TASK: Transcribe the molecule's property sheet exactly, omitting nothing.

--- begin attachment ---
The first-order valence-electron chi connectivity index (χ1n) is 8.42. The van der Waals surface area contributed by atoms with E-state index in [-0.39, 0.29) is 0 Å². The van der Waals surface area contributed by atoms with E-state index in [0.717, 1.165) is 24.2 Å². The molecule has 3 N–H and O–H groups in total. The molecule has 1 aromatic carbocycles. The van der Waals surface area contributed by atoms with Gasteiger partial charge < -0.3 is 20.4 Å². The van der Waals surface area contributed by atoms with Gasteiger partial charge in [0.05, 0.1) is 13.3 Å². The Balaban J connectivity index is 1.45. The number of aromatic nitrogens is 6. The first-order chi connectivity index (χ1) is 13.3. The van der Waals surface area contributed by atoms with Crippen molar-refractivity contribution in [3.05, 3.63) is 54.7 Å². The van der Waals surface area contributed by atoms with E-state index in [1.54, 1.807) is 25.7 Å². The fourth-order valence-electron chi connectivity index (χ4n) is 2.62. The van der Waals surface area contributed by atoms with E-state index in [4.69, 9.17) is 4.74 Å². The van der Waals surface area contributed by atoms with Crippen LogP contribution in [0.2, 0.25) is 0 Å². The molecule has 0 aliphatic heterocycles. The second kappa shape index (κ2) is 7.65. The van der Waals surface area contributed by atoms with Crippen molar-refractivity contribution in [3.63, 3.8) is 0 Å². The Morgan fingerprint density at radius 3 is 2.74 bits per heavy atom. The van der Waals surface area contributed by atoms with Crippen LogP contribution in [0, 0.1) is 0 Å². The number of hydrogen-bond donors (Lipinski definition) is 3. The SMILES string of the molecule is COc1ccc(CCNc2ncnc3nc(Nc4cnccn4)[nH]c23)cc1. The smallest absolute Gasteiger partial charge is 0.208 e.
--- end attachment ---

The first-order valence-electron chi connectivity index (χ1n) is 8.42. The van der Waals surface area contributed by atoms with E-state index in [-0.39, 0.29) is 0 Å². The van der Waals surface area contributed by atoms with E-state index in [0.717, 1.165) is 24.2 Å². The molecule has 3 N–H and O–H groups in total. The molecule has 1 aromatic carbocycles. The van der Waals surface area contributed by atoms with Gasteiger partial charge < -0.3 is 20.4 Å². The van der Waals surface area contributed by atoms with Gasteiger partial charge in [0.05, 0.1) is 13.3 Å². The Balaban J connectivity index is 1.45. The number of aromatic nitrogens is 6. The first-order chi connectivity index (χ1) is 13.3. The van der Waals surface area contributed by atoms with Crippen molar-refractivity contribution in [3.05, 3.63) is 54.7 Å². The van der Waals surface area contributed by atoms with E-state index in [1.54, 1.807) is 25.7 Å². The fourth-order valence-electron chi connectivity index (χ4n) is 2.62. The van der Waals surface area contributed by atoms with E-state index in [4.69, 9.17) is 4.74 Å². The van der Waals surface area contributed by atoms with Crippen LogP contribution in [0.2, 0.25) is 0 Å². The molecule has 0 aliphatic heterocycles. The second kappa shape index (κ2) is 7.65. The van der Waals surface area contributed by atoms with Crippen molar-refractivity contribution in [3.63, 3.8) is 0 Å². The Morgan fingerprint density at radius 3 is 2.74 bits per heavy atom. The van der Waals surface area contributed by atoms with Crippen LogP contribution in [0, 0.1) is 0 Å². The number of hydrogen-bond donors (Lipinski definition) is 3. The SMILES string of the molecule is COc1ccc(CCNc2ncnc3nc(Nc4cnccn4)[nH]c23)cc1. The smallest absolute Gasteiger partial charge is 0.208 e.